By the time Mr. Cahill gets to the Apostle Paul, I am convinced that the author does not believe that the Bible is the inspired Word of God. By that I mean that he seems to think that the words found on the paper are merely a human invention instead of being directly breathed by God, but I have not stopped reading yet. And I am glad I did not.
On page 120-121, he brings to the readers mind the notion, and rightly so, that the Apostle Paul was in the right man for the right time and job. He says,
Had he (Paul) appeared a little earlier – say, soon after the “raising” of Jesus and the descent of the Spirit – his intellectual ardor would probably have been too much for an inchoate community of simply educated disciples who were just beginning to get their minds around those inexplicable events. Once they had got their bearings again, come to understand what had happened as a coherent story, and begun to give voice to their unique experiences, they were – whether they knew it or not – ready to hear from someone more intellectually incisive than they, someone who could give a more precise formulation to there experiences, someone who was part of them but also part of the larger world of which they had only limited knowledge.
He goes on, saying,
Had Paul arrived on the scene much later than he did (when the movement, settling down as an elaborated organization with defined structures, had become the Church it would become,) his emotional edginess – his intolerance for muddleheadedness, his knowing when he was right and you were wrong, his essential abstraction from the details of ordinary life – would have made him a poor candidate to be an organization man; he would soon have been isolated and eventually cast aside.
What first threw me against the wall was Mr. Cahill’s accurate description of, well, me, especially when he describes “his (Paul’s) intolerance for muddleheadedness, his knowing when he was right and you were wrong, his essential abstraction from the details of ordinary life”. But, we are not here to talk about me, just yet.
Mr. Cahill is making a fine point on the timing of God without actually pointing towards God. (For him, God seems to be a distant relative to the events that unfold in Jerusalem and the surrounding areas after Christ.) A good many times, we sit and wonder why God has not moved or has moved now. Humanity has a nasty habit of never being satisfied. We can know from Scripture that God sent forth His son in the fullness of time.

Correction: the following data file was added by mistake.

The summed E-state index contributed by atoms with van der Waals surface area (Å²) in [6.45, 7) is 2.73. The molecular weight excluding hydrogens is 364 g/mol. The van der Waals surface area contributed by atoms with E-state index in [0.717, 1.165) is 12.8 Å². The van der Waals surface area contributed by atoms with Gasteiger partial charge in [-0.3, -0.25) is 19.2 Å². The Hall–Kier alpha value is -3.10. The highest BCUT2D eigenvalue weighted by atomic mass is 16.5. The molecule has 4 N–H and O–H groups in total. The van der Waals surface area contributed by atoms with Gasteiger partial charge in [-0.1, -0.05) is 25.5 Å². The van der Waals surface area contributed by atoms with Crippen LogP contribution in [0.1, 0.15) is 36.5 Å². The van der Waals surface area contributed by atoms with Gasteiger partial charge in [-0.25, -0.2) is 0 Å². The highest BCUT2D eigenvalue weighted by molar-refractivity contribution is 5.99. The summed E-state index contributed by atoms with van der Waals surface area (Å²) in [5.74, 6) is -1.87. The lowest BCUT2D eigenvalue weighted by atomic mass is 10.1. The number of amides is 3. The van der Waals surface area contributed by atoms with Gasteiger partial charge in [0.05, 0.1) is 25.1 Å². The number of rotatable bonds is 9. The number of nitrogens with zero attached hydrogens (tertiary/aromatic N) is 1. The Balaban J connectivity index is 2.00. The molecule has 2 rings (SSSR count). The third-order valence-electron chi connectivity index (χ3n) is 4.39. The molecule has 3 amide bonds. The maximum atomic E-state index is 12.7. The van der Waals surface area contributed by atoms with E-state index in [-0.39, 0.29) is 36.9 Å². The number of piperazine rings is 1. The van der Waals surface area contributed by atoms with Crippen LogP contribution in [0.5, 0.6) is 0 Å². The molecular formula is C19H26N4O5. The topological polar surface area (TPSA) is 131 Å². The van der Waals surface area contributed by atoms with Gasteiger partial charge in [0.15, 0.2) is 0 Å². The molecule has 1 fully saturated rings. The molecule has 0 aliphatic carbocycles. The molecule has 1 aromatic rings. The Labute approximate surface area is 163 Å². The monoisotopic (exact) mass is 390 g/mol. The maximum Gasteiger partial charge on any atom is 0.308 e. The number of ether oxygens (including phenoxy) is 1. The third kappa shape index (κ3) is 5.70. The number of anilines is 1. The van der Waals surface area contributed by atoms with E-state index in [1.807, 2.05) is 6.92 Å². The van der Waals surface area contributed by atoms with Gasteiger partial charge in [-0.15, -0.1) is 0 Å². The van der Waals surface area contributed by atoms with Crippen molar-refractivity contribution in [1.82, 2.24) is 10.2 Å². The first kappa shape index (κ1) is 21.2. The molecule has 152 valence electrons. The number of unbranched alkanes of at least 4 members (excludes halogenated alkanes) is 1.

But when the fulness of the time was come, God sent forth his Son, made of a woman, made under the law,
(Gal 4:4 KJVA)
That in the dispensation of the fulness of times he might gather together in one all things in Christ, both which are in heaven, and which are on earth; even in him:
(Eph 1:10 KJVA)
‘The fulness of time’ is not some date on a calender, but the cumulation of events that lead to an earth shaking moment in history where Heaven’s hopes cross with humanity’s path and bring about something that was foreseen and prepared for.
It was not until a certain time which God had ordained before that He chose to send forth from Himself His Logos and to be clothed in the flesh of mortal man so that God could shed His own blood for the salvation of man. It was not until He had accomplished those things on earth that the prophets had foreseen (not had they not been fulfilled, they would have been false prophets), that He walked up Calvary’s hill for the final act of humiliation, that of the cross. But, all these things were not by choice, or in a random coincidence, but in God’s time.
The same is said for the Apostle Paul who lamented that he had been ‘born out of due time.’ (1st Co 15.8) He arrived at an opportune moment in Christian, and world, history, when the Church had needed someone to flesh out the doctrine and to preach to the Gentiles. Note, he did not ‘develop’ doctrine, as Peter’s sermon was enough to relate the Gospel, but he spent many hours with ink and parchment in some darkened room writing the very words that God gave him (not a committee or council) to further strengthen the congregations individually and the Church primitive and modern. Had he arrived with Peter, then Peter’s mission might have been disturbed. And who would have been zealous enough to persecute fellow Jews and thus force the gospel to spread, and when he had been enlightened, become able to be a strong testimony to the power of God?
Had he arrived later, then would congregations have fallen or slipped into dangerous heresies? Of course, I have to wonder what Paul would have said at the ‘Ecumenical Councils’. Had Paul been converted after the destruction of the Temple, what effectiveness would he have had? Would he have perished in the destruction of Jerusalem? One has to wonder what would have happened to Paul, and the Church of Jesus Christ, has the Lord God not struck him down that day on his way to Damascus.
In walking in God’s will, we have to be willing to accept that God has a ‘fulness of time’ yet to be fulfilled. From the Last Day to His will for our life. We may never be Paul or Peter, but we have to remember that it was Andrew, scarcely mentioned in the Gospels and never again, that kept bringing people to Christ. Not only do we have to let God direct our paths, but we have to be willing to wait patiently until He does. We cannot run ahead of God nor drag Him down. Truly, everything in God’s time.
For the dispensation of yielding fruit waits on the fulness of time – Hilary of Poitiers
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